Featured Composer: James Wade

James Wade portrait.jpg

James Wade developed an interest in music comparatively late which allowed his compositions to be largely influenced by philosophical and abstract ideas more than by other composers or genres of music. Themes relating to environment, identity and the nature of life feature prominently in his work.

His music has been performed and broadcast around Australia and internationally by many ensembles and musicians including the Melbourne Chamber Choir, the Australian String Quartet, Halcyon, the Melbourne, Tasmanian and Vancouver Symphony Orchestras. James has also worked with a great number of Australian and New Zealand composers and conductors including Brett Dean, Maria Grenfell, Elliott Gyger, Matthew Hindson, James Ledger, Richard Mills, Paul Stanhope and Ken Young.

James Wade was born in Melbourne and educated at the University of Melbourne, the University of British Columbia and the University of Sydney. He received a Bachelor of Arts in 2001, having studied philosophy, psychology and music history prior to turning his attention seriously towards music. Initially studying voice with Steven Grant, then composition with Stuart Greenbaum, Johanna Selleck and Brenton Broadstock, he graduated again from the University of Melbourne in 2005 with a Bachelor of Music (Honours). After several years of international travel and work including a year of study in composition at the University of British Columbia in Canada, he returned to Australia to continue his work completing a Master of Music between the University of Sydney and the University of Melbourne. He is currently completing a PhD in Music Composition at the University of Melbourne.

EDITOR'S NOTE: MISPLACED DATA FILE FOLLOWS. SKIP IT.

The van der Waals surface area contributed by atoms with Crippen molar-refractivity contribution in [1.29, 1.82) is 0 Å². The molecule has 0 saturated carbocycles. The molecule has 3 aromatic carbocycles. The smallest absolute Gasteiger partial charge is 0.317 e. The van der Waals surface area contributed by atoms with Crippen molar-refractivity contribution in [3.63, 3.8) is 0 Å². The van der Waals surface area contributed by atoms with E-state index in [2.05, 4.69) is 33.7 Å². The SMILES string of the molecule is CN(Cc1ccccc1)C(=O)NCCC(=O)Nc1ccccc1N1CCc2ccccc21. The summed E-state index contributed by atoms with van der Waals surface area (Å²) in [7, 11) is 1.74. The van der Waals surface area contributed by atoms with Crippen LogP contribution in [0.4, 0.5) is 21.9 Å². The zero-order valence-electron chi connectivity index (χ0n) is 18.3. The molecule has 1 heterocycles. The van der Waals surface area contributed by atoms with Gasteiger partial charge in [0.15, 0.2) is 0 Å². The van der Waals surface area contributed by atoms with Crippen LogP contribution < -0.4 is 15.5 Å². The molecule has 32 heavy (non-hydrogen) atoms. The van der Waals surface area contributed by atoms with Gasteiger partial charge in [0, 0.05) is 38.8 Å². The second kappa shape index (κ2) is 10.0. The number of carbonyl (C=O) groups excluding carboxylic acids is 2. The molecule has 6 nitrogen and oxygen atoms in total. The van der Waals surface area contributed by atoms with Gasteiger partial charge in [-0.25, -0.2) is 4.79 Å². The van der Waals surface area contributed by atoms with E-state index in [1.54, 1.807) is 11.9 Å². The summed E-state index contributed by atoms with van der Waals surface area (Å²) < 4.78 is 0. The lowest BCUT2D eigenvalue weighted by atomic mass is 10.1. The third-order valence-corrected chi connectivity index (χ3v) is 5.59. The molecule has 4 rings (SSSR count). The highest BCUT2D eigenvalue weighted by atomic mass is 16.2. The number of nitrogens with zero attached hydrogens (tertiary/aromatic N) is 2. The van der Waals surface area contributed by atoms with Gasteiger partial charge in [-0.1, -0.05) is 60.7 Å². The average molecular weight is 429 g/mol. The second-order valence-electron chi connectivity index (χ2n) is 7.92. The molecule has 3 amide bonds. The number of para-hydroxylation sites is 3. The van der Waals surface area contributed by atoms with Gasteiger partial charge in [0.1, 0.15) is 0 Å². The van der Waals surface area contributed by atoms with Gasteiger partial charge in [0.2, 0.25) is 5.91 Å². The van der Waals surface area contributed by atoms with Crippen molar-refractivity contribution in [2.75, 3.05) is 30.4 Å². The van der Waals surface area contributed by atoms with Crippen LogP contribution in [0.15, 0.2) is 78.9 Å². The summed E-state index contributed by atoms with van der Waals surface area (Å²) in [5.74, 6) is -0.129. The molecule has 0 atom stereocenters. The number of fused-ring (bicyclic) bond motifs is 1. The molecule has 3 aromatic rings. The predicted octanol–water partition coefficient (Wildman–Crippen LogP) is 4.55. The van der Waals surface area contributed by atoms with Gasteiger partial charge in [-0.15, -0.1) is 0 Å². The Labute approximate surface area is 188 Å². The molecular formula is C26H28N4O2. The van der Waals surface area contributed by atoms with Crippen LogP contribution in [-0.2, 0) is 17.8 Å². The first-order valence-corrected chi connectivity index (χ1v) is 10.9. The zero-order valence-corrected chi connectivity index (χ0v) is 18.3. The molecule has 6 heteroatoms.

James is a strong advocate for Australian music and has worked as a broadcaster on ABC Classic FM nationally and 3MBS in Melbourne. James is the 2012/2013 recipient of the Hephzibah Tintner Fellowship, working with the Sydney Dance Company, Australian Ballet, Opera Australia and the Sydney Symphony.

James Wade's new work The good rain knows its season was premiered in PLEXUS: Pulsations on 11 May 2016 at the Salon, Melbourne Recital Centre.

The good rain knows its season (2016)

This piece reflects on the poem Welcome Rain on a Spring Night written by Chinese poet Du Fu (712-770) in the Tang Dynasty.

The text and an English translation are offered below.










Welcome Rain on a Spring Night


The good rain knows its season,

When spring arrives, it brings life.

It follows the wind secretly into the night,

And moistens all things softly, without sound.

On the country road, the clouds are all black,

On a riverboat, a single fire bright.

At dawn one sees this place now red and wet,

The flowers are heavy in the brocade city.


– James Wade